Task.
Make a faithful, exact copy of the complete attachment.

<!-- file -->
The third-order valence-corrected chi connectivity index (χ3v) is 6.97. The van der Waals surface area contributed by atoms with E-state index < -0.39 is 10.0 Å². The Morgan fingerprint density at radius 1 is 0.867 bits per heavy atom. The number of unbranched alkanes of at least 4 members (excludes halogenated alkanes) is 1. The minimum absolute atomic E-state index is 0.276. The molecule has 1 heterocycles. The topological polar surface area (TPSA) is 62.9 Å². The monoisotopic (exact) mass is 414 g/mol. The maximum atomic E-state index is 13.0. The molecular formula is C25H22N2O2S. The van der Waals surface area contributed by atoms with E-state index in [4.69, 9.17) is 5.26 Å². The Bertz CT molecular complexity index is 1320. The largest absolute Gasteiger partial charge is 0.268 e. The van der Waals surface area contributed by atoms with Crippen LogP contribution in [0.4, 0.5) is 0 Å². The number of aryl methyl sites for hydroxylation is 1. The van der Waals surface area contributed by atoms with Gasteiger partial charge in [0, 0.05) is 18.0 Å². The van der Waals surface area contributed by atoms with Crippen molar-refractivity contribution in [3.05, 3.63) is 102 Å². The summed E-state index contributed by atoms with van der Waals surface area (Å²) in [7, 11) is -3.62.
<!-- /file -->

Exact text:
The third-order valence-corrected chi connectivity index (χ3v) is 6.97. The van der Waals surface area contributed by atoms with E-state index < -0.39 is 10.0 Å². The Morgan fingerprint density at radius 1 is 0.867 bits per heavy atom. The number of unbranched alkanes of at least 4 members (excludes halogenated alkanes) is 1. The minimum absolute atomic E-state index is 0.276. The molecule has 1 heterocycles. The topological polar surface area (TPSA) is 62.9 Å². The monoisotopic (exact) mass is 414 g/mol. The maximum atomic E-state index is 13.0. The molecular formula is C25H22N2O2S. The van der Waals surface area contributed by atoms with E-state index in [4.69, 9.17) is 5.26 Å². The Bertz CT molecular complexity index is 1320. The largest absolute Gasteiger partial charge is 0.268 e. The van der Waals surface area contributed by atoms with Crippen LogP contribution in [0.4, 0.5) is 0 Å². The number of aryl methyl sites for hydroxylation is 1. The van der Waals surface area contributed by atoms with Gasteiger partial charge in [0, 0.05) is 18.0 Å². The van der Waals surface area contributed by atoms with Crippen molar-refractivity contribution in [3.05, 3.63) is 102 Å². The summed E-state index contributed by atoms with van der Waals surface area (Å²) in [7, 11) is -3.62.